If you’re not familiar with Snopes.com, it’s a very informative website with a singular purpose: to validate or debunk incredible claims, warnings, and tall tales that circulate around the Internet. The site examines claims such as the infamous urban legend that told us that “for every person you forward this email, Bill Gates will donate $1 towards life-saving brain surgery for a five-year old girl named Tabitha.”
Just last week I discovered to my great relief that, according to Snopes.com, swallowing a watermelon seed will NOT cause a watermelon to grow inside you – unless, of course, you also consume Ortho plant fertilizer mixed with large doses of Miracle Gro potting soil, drink two gallons of water per day, and sit under a sun lamp with your mouth open for 30 minutes a day over two months. But even then, it probably won’t be edible.
Every day, people send me well-intentioned emails, passing along what they naively believe to be informative news alerts about some health scare or consumer safety risk. Almost always, these dire warnings turn out to be false – and I know this because I often verify the falsity of these ridiculous claims at Snopes.com – usually about 5 minutes after I’ve forwarded the well-intentioned dire warning email to 1,500 of my closest friends with an email subject line stating: Important dire warning: Pass this along to 1,500 of your closest friends!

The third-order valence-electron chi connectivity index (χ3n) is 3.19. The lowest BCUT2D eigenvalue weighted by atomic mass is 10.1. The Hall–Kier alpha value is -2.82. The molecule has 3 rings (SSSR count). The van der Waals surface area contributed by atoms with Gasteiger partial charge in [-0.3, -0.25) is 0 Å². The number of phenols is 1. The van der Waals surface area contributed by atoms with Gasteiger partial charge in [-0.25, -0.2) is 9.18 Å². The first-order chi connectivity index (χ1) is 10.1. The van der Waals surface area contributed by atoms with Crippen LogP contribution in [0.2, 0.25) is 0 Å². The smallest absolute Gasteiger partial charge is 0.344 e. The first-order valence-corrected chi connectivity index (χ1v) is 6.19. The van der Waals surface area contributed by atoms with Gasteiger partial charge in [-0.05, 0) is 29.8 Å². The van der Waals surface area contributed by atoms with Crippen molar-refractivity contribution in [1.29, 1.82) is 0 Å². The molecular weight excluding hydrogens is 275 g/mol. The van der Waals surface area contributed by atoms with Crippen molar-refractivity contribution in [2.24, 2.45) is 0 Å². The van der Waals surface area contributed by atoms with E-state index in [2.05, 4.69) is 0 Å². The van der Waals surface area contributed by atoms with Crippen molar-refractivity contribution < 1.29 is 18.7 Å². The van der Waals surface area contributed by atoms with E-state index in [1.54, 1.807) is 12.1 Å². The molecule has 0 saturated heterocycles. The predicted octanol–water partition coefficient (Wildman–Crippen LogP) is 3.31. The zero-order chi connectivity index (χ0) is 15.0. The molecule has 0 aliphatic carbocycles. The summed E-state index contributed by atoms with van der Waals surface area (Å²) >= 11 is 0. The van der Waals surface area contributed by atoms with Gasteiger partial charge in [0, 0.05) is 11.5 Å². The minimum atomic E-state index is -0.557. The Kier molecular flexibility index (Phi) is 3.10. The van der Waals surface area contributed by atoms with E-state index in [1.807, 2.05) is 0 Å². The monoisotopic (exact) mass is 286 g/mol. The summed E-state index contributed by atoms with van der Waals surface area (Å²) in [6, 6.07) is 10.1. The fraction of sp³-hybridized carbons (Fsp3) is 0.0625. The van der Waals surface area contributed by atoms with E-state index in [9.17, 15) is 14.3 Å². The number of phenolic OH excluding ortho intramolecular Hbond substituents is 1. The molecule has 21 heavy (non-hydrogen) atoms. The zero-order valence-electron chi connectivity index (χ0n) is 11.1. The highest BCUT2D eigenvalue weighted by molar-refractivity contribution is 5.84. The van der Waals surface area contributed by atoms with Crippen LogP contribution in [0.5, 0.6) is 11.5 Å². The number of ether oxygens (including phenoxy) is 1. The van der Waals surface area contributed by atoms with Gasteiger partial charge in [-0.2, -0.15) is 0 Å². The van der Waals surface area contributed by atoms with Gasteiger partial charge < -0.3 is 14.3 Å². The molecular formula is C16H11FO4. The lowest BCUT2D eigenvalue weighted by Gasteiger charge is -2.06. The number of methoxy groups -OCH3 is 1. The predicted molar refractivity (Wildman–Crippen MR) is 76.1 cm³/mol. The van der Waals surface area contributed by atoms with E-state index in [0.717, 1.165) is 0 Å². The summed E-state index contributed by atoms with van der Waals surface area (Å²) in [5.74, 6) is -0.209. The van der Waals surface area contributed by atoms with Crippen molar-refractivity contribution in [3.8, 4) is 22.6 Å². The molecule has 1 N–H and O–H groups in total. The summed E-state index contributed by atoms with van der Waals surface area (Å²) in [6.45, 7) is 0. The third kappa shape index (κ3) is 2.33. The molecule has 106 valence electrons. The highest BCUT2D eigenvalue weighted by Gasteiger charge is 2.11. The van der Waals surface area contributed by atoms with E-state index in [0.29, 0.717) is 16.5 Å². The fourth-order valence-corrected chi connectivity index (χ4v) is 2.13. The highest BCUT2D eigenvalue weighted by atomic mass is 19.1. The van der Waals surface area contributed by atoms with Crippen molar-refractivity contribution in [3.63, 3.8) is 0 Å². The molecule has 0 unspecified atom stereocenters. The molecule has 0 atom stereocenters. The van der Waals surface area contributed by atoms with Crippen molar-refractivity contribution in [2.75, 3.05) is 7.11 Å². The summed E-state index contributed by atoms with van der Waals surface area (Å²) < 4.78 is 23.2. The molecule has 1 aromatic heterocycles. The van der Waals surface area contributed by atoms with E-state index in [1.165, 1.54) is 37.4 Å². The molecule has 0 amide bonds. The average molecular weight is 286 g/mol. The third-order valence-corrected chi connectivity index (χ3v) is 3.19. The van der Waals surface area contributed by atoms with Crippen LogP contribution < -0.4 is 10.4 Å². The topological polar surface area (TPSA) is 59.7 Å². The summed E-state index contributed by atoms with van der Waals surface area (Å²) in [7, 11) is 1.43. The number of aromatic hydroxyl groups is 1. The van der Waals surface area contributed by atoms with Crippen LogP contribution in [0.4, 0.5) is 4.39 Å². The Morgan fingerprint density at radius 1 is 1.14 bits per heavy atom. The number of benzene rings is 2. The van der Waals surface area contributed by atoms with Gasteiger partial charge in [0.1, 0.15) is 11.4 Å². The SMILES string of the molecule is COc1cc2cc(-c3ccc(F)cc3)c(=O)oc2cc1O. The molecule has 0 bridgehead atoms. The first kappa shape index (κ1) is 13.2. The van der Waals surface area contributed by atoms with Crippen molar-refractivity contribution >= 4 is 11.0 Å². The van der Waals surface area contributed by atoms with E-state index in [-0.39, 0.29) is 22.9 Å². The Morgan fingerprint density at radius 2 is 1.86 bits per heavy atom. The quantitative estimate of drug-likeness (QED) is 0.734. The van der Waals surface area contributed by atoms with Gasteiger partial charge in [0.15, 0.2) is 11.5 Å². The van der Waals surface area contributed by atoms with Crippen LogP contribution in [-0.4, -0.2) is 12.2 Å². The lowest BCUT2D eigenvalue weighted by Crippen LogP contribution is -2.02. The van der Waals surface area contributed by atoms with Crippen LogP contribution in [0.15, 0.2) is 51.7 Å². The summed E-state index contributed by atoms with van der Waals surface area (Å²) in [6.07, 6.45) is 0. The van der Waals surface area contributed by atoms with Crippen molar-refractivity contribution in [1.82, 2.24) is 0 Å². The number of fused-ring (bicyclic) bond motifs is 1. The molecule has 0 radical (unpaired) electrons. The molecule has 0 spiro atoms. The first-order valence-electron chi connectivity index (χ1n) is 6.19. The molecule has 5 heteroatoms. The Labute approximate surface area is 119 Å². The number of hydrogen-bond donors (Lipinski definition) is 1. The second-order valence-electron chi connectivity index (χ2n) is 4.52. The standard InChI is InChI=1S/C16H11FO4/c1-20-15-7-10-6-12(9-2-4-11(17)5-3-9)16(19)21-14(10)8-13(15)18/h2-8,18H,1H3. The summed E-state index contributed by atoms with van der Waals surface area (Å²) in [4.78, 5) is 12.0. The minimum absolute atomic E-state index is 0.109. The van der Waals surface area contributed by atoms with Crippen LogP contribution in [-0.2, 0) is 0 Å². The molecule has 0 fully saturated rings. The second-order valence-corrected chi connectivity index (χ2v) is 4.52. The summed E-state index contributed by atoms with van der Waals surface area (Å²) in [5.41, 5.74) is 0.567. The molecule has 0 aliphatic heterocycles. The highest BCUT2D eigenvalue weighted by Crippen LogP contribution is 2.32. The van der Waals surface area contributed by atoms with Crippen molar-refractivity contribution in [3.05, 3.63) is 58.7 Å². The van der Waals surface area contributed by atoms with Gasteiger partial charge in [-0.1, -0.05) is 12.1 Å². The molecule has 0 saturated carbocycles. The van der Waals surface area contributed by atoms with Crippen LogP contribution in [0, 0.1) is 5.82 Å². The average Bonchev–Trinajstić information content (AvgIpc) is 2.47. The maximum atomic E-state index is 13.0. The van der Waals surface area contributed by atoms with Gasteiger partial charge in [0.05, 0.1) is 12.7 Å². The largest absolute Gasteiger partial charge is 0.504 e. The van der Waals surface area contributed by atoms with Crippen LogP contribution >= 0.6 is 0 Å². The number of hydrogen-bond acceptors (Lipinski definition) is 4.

Here are just a few of the email tips I received in the past month, all of which turned out to be completely without merit:
- Flossing your teeth with cat intestines releases pheromones that will make you irresistible to women – FALSE! (Although in fairness, I did become instantly irresistible to my cat, Buttons.)
- Eating a diet consisting of nothing but broccoli and tuna fish for four months will enlarge your penis. – Totally FALSE! (Don’t ask me how I know, but I do. )